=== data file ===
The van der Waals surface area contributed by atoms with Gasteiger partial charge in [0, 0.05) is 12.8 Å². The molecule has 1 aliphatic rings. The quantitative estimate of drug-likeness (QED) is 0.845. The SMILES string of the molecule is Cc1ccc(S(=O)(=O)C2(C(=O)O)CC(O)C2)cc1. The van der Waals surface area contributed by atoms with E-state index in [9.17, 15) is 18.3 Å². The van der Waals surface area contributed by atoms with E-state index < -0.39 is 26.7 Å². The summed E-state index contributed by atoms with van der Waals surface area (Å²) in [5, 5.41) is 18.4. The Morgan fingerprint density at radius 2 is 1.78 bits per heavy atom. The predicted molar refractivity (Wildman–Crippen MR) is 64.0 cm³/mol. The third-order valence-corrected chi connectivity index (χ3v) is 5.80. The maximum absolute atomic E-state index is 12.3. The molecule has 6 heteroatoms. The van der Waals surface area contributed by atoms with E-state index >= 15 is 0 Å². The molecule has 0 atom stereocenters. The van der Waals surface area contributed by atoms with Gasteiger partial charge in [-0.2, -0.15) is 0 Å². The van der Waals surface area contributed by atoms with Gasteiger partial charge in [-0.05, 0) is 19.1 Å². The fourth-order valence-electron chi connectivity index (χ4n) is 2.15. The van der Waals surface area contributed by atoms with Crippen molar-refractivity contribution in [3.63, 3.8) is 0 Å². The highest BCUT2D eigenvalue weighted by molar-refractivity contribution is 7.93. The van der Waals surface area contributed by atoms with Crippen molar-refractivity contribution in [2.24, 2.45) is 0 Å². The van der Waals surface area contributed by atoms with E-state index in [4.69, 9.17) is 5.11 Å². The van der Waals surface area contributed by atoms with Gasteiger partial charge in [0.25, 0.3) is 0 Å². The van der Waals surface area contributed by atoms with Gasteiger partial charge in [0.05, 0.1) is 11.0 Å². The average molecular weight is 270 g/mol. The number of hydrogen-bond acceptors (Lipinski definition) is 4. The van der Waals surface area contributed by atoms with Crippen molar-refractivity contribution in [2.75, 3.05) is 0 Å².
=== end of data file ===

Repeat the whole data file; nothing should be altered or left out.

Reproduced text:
The van der Waals surface area contributed by atoms with Gasteiger partial charge in [0, 0.05) is 12.8 Å². The molecule has 1 aliphatic rings. The quantitative estimate of drug-likeness (QED) is 0.845. The SMILES string of the molecule is Cc1ccc(S(=O)(=O)C2(C(=O)O)CC(O)C2)cc1. The van der Waals surface area contributed by atoms with E-state index in [9.17, 15) is 18.3 Å². The van der Waals surface area contributed by atoms with E-state index < -0.39 is 26.7 Å². The summed E-state index contributed by atoms with van der Waals surface area (Å²) in [5, 5.41) is 18.4. The Morgan fingerprint density at radius 2 is 1.78 bits per heavy atom. The predicted molar refractivity (Wildman–Crippen MR) is 64.0 cm³/mol. The third-order valence-corrected chi connectivity index (χ3v) is 5.80. The maximum absolute atomic E-state index is 12.3. The molecule has 6 heteroatoms. The van der Waals surface area contributed by atoms with E-state index >= 15 is 0 Å². The molecule has 0 atom stereocenters. The van der Waals surface area contributed by atoms with Gasteiger partial charge in [-0.2, -0.15) is 0 Å². The van der Waals surface area contributed by atoms with Gasteiger partial charge in [-0.05, 0) is 19.1 Å². The fourth-order valence-electron chi connectivity index (χ4n) is 2.15. The van der Waals surface area contributed by atoms with Crippen molar-refractivity contribution in [3.63, 3.8) is 0 Å². The highest BCUT2D eigenvalue weighted by molar-refractivity contribution is 7.93. The van der Waals surface area contributed by atoms with Crippen molar-refractivity contribution in [2.24, 2.45) is 0 Å². The van der Waals surface area contributed by atoms with E-state index in [4.69, 9.17) is 5.11 Å². The van der Waals surface area contributed by atoms with Gasteiger partial charge in [0.25, 0.3) is 0 Å². The van der Waals surface area contributed by atoms with Gasteiger partial charge in [0.05, 0.1) is 11.0 Å². The average molecular weight is 270 g/mol. The number of hydrogen-bond acceptors (Lipinski definition) is 4. The van der Waals surface area contributed by atoms with Crippen molar-refractivity contribution in [2.75, 3.05) is 0 Å².